This is one of a few entries I am working on about everyone’s favourite text editor, Vim. There are plenty of Vim guides and tutorials on the internet already, from first steps to hardcore power user tips. My entries are going to be somewhat of a middle ground.
I have been using Vim as my main (read “only”) text editor for many years. Over this time I have continuously learnt new ways of working and how to use Vim’s functions properly.
In the past couple of years I have been working on enhancing my Vim workflow, the first step was to master buffers.
When I switched to Vim from Sublime I had trouble getting over the use of tabs for open files. Sublime, like a lot of GUI text editors, would open files in tabs at the top of the window. Vim does have tabs but they are not generally used in the same way.
Opening a file in Vim creates a buffer, by default filling the window. If another file is opened the new buffer will fill the window, replacing the original buffer. To view buffers incant
This will list all open buffers displaying them each with a unique number, one or more indicators, the file in the buffer, and the line the cursor is on
1 a "entry/vim_-_buffer_me_up.md" line 9 5 #h "pyratelog.sh" line 1
In this example there are two buffers open, numbered 1 and 5. The
a indicator on buffer 1 means it is the active buffer, i.e. what is currently loaded in the window. The
h indicators on buffer 5 mean it is the alternate buffer (
#) and it is hidden (
h), i.e. it is loaded but not visible.
The alternate buffer indicator is normally the previously active buffer. Switching to this buffer is done with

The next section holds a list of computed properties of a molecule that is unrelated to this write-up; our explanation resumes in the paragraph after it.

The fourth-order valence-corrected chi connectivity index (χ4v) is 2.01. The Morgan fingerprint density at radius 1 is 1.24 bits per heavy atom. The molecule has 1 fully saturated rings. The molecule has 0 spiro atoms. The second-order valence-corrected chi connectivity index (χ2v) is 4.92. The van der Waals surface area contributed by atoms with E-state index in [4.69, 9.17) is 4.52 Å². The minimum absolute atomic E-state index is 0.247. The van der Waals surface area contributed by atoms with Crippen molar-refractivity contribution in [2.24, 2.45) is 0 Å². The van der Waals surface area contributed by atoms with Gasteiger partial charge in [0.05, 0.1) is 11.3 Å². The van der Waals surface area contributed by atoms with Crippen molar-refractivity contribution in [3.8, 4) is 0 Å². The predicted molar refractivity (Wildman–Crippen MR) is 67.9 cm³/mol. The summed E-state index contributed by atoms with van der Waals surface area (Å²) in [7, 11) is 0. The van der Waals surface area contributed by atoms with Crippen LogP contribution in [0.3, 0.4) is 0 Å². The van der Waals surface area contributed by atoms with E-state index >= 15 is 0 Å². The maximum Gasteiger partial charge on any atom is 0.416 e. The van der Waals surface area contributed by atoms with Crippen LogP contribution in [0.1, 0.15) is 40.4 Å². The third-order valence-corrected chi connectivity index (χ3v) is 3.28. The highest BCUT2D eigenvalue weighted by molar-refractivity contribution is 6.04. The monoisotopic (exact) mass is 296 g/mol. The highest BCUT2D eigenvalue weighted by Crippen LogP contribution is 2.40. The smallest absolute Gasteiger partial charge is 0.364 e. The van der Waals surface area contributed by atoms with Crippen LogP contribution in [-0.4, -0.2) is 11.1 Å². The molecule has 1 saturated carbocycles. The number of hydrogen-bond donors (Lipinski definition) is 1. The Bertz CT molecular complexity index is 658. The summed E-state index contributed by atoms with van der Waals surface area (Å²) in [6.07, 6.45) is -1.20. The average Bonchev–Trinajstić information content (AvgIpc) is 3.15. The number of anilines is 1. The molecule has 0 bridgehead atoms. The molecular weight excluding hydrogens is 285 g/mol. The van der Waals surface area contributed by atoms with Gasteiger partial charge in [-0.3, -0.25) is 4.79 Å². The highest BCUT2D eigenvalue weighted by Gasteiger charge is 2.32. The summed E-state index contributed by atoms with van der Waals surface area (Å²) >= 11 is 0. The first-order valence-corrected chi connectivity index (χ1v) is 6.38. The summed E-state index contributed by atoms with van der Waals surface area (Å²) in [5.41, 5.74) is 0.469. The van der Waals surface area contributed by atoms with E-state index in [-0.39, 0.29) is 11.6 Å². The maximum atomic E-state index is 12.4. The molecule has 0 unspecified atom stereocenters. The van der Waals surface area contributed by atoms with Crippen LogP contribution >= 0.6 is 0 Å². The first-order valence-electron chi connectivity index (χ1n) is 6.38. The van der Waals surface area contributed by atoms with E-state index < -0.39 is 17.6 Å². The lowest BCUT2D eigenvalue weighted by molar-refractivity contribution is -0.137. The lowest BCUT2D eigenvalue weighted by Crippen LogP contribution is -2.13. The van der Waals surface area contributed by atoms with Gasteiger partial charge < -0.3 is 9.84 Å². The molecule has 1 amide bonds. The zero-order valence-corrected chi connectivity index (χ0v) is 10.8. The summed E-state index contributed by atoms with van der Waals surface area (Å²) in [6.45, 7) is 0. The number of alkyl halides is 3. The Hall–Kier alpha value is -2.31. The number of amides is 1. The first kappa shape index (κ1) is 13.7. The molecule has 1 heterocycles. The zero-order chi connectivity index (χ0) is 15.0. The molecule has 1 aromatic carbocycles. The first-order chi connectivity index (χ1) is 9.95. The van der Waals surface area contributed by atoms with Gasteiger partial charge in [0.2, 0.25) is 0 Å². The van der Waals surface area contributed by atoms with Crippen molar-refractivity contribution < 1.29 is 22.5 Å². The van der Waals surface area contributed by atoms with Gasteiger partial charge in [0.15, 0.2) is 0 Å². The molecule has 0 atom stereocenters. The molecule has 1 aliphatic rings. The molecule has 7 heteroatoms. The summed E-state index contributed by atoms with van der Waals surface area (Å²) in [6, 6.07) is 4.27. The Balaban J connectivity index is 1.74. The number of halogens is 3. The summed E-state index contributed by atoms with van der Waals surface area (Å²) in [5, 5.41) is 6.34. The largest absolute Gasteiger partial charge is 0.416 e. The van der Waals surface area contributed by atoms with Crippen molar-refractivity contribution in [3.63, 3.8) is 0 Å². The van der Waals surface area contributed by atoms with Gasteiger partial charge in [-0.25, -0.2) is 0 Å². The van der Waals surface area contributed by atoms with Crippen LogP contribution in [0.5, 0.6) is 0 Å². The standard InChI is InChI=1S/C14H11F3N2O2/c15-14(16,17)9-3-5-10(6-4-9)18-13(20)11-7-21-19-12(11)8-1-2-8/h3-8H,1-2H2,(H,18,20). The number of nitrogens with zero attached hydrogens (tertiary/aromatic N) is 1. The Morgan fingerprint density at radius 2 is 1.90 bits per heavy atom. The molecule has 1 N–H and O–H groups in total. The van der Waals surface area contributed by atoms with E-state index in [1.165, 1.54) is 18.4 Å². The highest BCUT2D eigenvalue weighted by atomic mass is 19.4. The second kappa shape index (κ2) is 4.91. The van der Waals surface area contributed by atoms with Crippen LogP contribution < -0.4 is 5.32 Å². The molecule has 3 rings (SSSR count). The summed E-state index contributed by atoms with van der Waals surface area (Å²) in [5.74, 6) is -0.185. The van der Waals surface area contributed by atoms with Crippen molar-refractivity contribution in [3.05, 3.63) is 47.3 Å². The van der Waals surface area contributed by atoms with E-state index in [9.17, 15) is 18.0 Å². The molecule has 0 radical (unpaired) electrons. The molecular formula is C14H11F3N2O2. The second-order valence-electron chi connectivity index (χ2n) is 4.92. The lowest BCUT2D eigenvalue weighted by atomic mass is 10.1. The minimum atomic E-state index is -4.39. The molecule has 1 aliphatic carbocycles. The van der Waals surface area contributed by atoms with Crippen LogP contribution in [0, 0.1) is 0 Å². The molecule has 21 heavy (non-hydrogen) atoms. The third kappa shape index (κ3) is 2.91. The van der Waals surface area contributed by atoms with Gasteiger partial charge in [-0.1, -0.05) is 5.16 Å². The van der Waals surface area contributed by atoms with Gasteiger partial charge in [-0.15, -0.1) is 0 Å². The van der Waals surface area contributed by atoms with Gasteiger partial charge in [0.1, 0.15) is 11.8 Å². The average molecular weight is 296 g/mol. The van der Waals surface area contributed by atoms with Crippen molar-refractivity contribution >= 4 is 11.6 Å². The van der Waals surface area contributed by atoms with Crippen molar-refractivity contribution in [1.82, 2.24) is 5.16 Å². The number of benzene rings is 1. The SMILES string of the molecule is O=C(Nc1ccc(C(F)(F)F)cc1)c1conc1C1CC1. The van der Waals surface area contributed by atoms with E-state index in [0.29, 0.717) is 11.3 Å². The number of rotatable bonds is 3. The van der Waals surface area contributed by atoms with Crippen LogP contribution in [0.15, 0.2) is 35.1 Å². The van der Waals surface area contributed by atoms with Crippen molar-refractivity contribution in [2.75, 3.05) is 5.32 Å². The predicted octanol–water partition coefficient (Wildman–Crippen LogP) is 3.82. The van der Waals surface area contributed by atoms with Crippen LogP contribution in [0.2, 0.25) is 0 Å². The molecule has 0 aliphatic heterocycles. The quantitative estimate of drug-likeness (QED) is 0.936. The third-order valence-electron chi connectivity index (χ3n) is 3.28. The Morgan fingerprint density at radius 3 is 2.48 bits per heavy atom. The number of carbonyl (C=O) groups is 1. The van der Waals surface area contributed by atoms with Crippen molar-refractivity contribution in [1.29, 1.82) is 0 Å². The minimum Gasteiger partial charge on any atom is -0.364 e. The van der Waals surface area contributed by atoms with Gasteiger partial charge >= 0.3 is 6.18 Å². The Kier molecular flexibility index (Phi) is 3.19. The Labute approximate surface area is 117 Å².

6, although most terminals will do the same with
6). Meaning if two files are being worked on quickly toggle between them using
The unique number of a buffer doesn’t change once it is open. If the number of a buffer is known switch to it using
<number> CTRL-^, or incant
In my ~/.vimrc I set the following keymap
nnoremap <leader>b :ls<CR>:b
With this I type
\b (backslash is the default ‘leader’ key) to view my buffers, the prompt will wait for me to type a number and hit enter. It has made managing a large number of buffers quite easy. Vim also has a built in auto-complete. By entering
:b <TAB> Vim will cycle through the buffers, or start typing part of the filename or filepath and it will auto-complete.
Find out more about buffers using Vim’s help pages
:help buffers :help :buffers
Vim has the ability to split the window in order to show multiple buffers. With a buffer already open incant
This will split the window horizontally loading the new buffer so both files can be viewed at once. It is also easy to split a loaded buffer with
To vertical split the window incant
:vert split <filename> :vsplit <filename>
To vertical split a loaded buffer incant
Navigating between splits can be done with
CTRL-W commands, e.g.
CTRL-W l are left, down, up, right, respectively.
As mentioned previously Vim does have tabs but they aren’t designed to be used like other text editors. If there are a few buffers open in splits, maybe opening another file for a quick change, such as a ‘scratchpad’, could mess up the layout. Opening a tab will allow another file to be edited without disturbing the split layout.
To open a new file in a tab incant
Similarly to open a buffer in a tab incant
Navigating tabs can be done in a number of ways, just like navigating buffers. To get started, in normal mode
gT will switch to the next and previous tab respectively.
There are other uses for tabs of course, although since learning to use buffers correctly I haven’t missed them.
To find out more about tabs incant
This has only been a brief overview of buffers, splits, and tabs. For those that found this interesting take a look at the Vim help pages, or online resources such as Vim Tips Wiki, and embrace Vim as it was designed.